BEIRUT: We’ve all been told that too much sun is bad for your health, but medical researchers are discovering that soaking up some golden rays might be just what the doctor ordered – to get a good dose of vitamin D.
Hala Darwiche was diagnosed with vitamin D deficiency around 10 years ago, after going to the doctor to find out why her knees hurt when she climbed the stairs. She at first attributed it to the long and cold Michigan winter where she was doing her PhD. The cold kept her indoors for a long stretch of time.
Upon her return home to Lebanon, she expected the sunnier climate to help her situation. Instead, her demanding work schedule continued to keep her indoors, depriving her of the vital UV rays needed to absorb the vitamin – essential for maintaining healthy bones and muscles, as well as to prevent rickets disease in children and osteoporosis in the elderly. Some studies have also linked vitamin D deficiency to depression, Type 1 Diabetes and memory loss.
As managing director at the Abu Haider Neuroscience Institute and Multiple Sclerosis Center at the American University of Beirut, Darwiche began embarking on a study of vitamin D levels in the Lebanese population. To her surprise, in her sample of 250 men and women of different ages, 70 percent were short of the healthy level of vitamin D, leading Darwiche to initiate more research to determine the cause of this phenomenon.
“It’s a difficult question, but we have some speculation. Our lifestyles have changed. People are spending more time indoors, and when the go to the beach they use sunscreen. They need to prevent cancer, but they’re not getting vitamin D from UV rays,” she says, sitting at her desk in the basement of an AUB medical building, where she spends most of the day. She now takes weekly supplements to get her adequate dosage, although she emphasizes that absorbing it naturally through regular sun exposure is the best source.
“It’s possible that wearing the veil affects people’s vitamin D absorption, but young men have also tested low in vitamin D."
“By anyone’s definition, there are large deficiencies in the Middle East including Lebanon, which surprised the world because it is close to the equator where vitamin D synthesis in the skin was assumed to be adequate,” says Connie Weaver, head of the Nutrition Science Department at Purdue University in Indiana, who visited AUB in December as part of the International Breast Cancer and Nutrition project.
In addition to research on the classical effects of vitamin D deficiency and its cognitive impact, there are currently two studies under way to determine if there is a genetic component.
The required intake of vitamin D varies, but those with a darker complexion require more of the vitamin. Tanning can also affect how much vitamin D one needs to absorb: As your skin darkens, you require more and more of the vitamin, sometimes causing a vicious cycle.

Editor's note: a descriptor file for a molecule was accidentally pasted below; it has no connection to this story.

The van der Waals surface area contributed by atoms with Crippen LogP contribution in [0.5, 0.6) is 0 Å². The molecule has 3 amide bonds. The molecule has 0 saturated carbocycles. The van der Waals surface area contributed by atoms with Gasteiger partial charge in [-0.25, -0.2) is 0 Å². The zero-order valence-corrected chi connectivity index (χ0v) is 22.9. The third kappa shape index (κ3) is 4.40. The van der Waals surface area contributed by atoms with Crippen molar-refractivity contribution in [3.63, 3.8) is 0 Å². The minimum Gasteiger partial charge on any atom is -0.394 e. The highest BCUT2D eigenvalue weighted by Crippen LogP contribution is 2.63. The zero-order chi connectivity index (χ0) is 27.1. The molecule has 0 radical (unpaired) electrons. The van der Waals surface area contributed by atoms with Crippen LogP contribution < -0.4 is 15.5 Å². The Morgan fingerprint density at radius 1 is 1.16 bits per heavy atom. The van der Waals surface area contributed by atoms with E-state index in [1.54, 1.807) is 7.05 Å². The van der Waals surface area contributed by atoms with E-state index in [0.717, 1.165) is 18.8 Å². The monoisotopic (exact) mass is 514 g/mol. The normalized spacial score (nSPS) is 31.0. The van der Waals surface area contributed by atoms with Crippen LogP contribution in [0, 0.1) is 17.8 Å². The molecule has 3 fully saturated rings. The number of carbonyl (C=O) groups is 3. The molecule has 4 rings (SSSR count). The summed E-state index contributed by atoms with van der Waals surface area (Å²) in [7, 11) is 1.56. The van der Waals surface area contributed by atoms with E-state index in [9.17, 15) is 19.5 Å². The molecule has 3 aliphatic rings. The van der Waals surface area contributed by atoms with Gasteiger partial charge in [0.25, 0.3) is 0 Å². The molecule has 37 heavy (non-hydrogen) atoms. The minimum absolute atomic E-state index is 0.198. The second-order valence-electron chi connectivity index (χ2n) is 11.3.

For many people, taking supplements is the best option.
Researchers in the U.S. estimate that 50 percent of the world’s population has some sort of vitamin D deficiency, with some experts dubbing the problem a pandemic. Meanwhile, those in Lebanon have found a 70 percent deficiency in their sample studies, surprising for a country with more than 300 days of sunshine a year.
“Research is still trying to pin down why it’s so important, but we have some pretty good clues to date,” says Brant Cebulla, development director at the Vitamin D Council based in California, an organization founded to research and educate the public about the importance of vitamin D.
“Bare minimum, you need vitamin D for bone health. After that, research is starting to show that it’s important for the immune system and preventing internal cancers, heart disease and a laundry list of other illnesses.”
He adds, “It’s pretty simple why this is a big problem. Humans live indoor lifestyles more so than ever before. We don’t get nearly enough full body sun exposure.”
Although vitamin D deficiency is a worrying phenomenon, the good news for those who lack it is that their situation can be reversed within approximately 10 weeks of regular unfiltered sunshine (not through glass or sunscreen), just 15 minutes per day.
The vitamin is also found in egg yolks, fatty fish such as salmon and sardines, cheese and milk. However, vast quantities of these foods would need to be consumed to get the required daily intake.
The sun is still the best option, and experts suggest that those worried about protecting themselves from skin cancer should spend just 15 minutes in the sun before applying sunscreen. If they can’t afford any exposure to the sun they should take oral supplements.
Cebulla says vitamin D deficiency first became a serious problem in the early 1980s, when people were making recommendations with only skin cancer in mind.
“They forgot that you need sun exposure to produce vitamin D. Plus, they didn’t know much about vitamin D back then,” he said.
“As research continues to pour out on the importance of vitamin D, I think the message will change, and that moderate and frequent sun exposure will be recommended for good health.”
Indeed, many people appear to be getting the message. A 2010 report by the Washington-based Institute of Medicine tripled the recommended vitamin D intake from 200 to 600 international units in 1997. Overall sales of vitamin D supplements reached around $425 million in 2009, 10 times what was spent in 2001, according to the Nutrition Business Journal.
Cebulla says, “It’s about a balance moving forward. Avoiding burning, but get a little full body sun exposure.”